With hurricane season approaching, Cajun Navy Relief and Rescue is on the move, preparing with search and rescue exercises.
In the last two years, Cajun Navy Relief has rushed to the front lines in natural disasters.
They assisted government agencies in rescue missions during the historic flood that ravaged areas of Acadiana and Baton Rouge. In 2017, they stepped up for Hurricane Harvey.
While several groups take the title of Cajun Navy, leaders are hoping to organize the troops through technology.
"The Cajun Navy is a loose organization. You can consider it a movement. There’s lots of groups that have sprung up since 2016. The point is you get a free app. You put it on your phone, and now, you have instant communications with your assets out in the field wherever they are,” explained Cajun Navy Relief President Shawn Boudreaux.
Ahead of hurricane season, the organization is bringing together onshore dispatchers and skilled boaters to train and become more coordinated for future missions.
"What they are doing is training on the software, training on working together to be that much more efficient in being able to save lives in actual real-time disaster situations,” said Cajun Navy Relief Public Relations Representative Amy Jones.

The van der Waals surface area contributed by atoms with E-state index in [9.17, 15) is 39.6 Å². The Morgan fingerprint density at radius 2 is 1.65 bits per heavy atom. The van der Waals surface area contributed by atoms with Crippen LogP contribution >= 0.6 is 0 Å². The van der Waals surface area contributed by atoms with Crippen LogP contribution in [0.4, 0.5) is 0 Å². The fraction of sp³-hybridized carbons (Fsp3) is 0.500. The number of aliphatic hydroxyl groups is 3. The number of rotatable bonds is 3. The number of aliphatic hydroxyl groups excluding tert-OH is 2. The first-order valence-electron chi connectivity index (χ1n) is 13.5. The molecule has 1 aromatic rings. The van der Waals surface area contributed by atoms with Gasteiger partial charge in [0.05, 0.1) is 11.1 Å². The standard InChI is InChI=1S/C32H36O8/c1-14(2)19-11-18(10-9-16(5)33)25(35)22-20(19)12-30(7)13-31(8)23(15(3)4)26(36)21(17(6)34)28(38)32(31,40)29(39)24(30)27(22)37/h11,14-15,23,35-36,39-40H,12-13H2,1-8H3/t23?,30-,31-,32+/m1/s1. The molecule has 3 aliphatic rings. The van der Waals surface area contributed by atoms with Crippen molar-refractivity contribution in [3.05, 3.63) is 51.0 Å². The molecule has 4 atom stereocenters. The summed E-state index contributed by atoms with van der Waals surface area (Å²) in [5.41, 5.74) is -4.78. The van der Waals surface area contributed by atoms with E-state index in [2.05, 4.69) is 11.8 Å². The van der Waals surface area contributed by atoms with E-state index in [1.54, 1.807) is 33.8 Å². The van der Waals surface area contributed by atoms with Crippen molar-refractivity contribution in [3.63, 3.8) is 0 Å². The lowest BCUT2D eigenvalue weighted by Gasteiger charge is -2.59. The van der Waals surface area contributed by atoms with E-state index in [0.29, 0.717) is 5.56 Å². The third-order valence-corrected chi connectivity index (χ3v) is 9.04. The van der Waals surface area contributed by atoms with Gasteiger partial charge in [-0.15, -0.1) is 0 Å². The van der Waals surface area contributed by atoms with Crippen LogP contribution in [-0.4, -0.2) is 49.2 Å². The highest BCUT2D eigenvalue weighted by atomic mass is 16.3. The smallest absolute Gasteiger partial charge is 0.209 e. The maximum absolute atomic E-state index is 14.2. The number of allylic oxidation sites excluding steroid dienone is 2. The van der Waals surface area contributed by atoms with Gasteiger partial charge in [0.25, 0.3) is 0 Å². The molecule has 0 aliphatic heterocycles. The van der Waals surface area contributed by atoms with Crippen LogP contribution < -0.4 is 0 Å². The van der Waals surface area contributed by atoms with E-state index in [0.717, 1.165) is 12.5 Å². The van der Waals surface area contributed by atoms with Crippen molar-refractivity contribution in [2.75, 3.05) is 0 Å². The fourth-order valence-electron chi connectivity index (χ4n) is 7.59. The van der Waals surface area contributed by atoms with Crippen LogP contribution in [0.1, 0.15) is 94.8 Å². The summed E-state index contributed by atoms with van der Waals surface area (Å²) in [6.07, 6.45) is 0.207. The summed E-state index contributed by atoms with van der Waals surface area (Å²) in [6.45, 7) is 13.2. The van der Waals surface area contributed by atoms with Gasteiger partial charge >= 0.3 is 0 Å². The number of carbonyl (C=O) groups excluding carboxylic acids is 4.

On Saturday, they held a mock search and rescue mission where 600 flags, each representing a rescue, were spread across Henderson Bay.
Dispatchers gave the boaters coordinates to guide them to the locations as quickly as possible.
Whether it’s real-life scenarios or simulation, communication between all moving parties and recording accurate data can be paramount.
"We have channels upon channels upon channels, and we have different people in the organization known as dispatchers, and dispatchers monitor the channels and are able to take notes and keep records of who is where when they’re there, who records a rescue, etc.,” explained event marshal Nathan Rome.
Organizers from Cajun Navy Relief say uniting the organizations will lead to more coordinated rescues, which can be a matter of life or death.
Currently, there is a bill in the works that will require certifications for volunteers who want to be affiliated with the Cajun Navy.
"They just want to know that the people working with the state and federal agencies are credible. That way, you’re not sending out somebody that doesn’t belong to be put into certain situations,” said event marshal and media liaison Tyler Paul.